Sleep in Children with Autism

Sleep in children with autism is often disturbed and affects them and their families. Find out why it happens and what to do about it.
Sleep in Children with Autism
Elena Sanz Martín

Reviewed and approved by the psychologist Elena Sanz Martín.

Last update: 27 December, 2022

Raising a child with autism is a challenge. Understanding their social and communication difficulties, inflexibility, and behavior patterns and helping them manage them is almost a full-time job. Therefore, being rested and in a good frame of mind is essential for families to cope with the day-to-day. However, this is greatly hindered by the common sleep problems in children with autism.

Poor rest affects and aggravates the symptoms of autism and adds a number of additional complications. For this reason, we’ll now address the causes of sleep problems and suggest some solutions.

Sleep problems in children with autism

Sleep problems are common in children with autism spectrum disorder (ASD). In fact, it’s estimated that 70-80% of infants with this diagnosis don’t sleep well. In some cases, the difficulties improve over the years, but in others, they remain or worsen even into adulthood.

The reasons for poor sleep can vary widely:

  • Resistance to bedtime: Many children with ASD refuse to go to bed at bedtime and may react with anger, rage, and frustration when parents put them to bed.
  • Increased sleep latency: That is, they may take a long time to fall asleep.
  • Frequent awakenings: These are of a longer duration than in the case of neurotypical children. In general, children with ASD tend to seek the presence and attention of their parents, which also affects the rest of their caretakers.
  • Less restful sleep: In this case, we’re not only talking about a fragmented sleep pattern but also about the fact that these children spend less time in the REM phase (which is essential for the body’s nocturnal recovery).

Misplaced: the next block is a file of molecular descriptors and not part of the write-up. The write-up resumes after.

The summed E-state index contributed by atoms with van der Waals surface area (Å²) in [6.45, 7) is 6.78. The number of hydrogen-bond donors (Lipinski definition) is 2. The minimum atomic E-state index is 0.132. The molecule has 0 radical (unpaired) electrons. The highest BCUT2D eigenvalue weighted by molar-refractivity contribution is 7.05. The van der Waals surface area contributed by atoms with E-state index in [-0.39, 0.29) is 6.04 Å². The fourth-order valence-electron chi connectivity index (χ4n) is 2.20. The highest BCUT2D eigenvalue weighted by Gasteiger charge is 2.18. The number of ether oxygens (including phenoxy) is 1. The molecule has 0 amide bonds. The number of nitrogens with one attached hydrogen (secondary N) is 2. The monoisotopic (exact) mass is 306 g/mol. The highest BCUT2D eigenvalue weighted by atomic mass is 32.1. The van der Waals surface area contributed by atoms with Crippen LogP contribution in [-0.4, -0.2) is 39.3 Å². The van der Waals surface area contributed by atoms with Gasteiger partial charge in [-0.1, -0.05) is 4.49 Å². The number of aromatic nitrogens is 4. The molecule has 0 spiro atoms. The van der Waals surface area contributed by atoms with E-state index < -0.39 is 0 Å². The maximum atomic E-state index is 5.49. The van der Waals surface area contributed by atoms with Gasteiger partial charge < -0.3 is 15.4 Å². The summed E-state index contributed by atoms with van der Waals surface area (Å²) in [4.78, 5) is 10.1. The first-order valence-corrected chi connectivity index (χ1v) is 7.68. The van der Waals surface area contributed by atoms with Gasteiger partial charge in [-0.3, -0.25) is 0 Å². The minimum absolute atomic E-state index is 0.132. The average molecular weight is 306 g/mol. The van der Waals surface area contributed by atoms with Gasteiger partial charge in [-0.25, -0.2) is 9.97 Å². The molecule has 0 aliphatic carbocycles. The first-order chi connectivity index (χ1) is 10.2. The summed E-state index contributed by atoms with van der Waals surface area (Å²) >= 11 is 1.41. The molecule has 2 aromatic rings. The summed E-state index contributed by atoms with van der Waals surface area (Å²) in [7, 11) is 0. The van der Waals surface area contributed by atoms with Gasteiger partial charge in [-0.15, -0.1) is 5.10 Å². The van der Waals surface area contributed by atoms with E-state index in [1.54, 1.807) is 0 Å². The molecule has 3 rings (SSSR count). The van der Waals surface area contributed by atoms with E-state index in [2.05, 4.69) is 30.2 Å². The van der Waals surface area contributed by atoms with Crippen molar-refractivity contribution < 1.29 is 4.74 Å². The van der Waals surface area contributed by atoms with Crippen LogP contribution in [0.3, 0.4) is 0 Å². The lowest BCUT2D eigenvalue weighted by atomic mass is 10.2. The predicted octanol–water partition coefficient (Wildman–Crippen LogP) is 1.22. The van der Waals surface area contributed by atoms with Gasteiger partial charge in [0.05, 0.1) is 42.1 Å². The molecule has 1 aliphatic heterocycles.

A child resting his head on his desk during class.
Children with autism may be tired and cranky during the day due to sleep disturbances.

How does poor rest affect daily performance?

Lack of rest can cause poor work performance in parents, higher rates of absenteeism, and health and mood problems (such as irritability, anxiety, and exhaustion). Even siblings can be affected by the nighttime dynamics of children with ASD and suffer repercussions in their personal and school activities.

But, first and foremost, it’s the children with ASD themselves who suffer from being tired and cranky. This increases their challenges in terms of socialization and learning. In addition, studies have shown that, in the long term, poor sleep can lead to somatic complaints and the development of ADHD symptoms.

Why is sleep disturbed in children with autism?

There’s no single reason for sleep disturbances in children with ASD. In fact, there may be a confluence of several factors, some of which are modifiable and others not. These are some of the main ones:

  • Genetic alterations or mutations that affect some point of the wake-sleep cycle, especially the natural production of melatonin.
  • Sensory processing problems. Ambient light, background noise, the unpleasant feeling of pajamas or bedding can make it difficult for these children to relax and fall asleep.
  • Anxious behaviors or anxiety disorders. These characteristics generate a permanent restlessness that prevents children with autism from falling asleep. In turn, it leads to a vicious circle that’s difficult to break.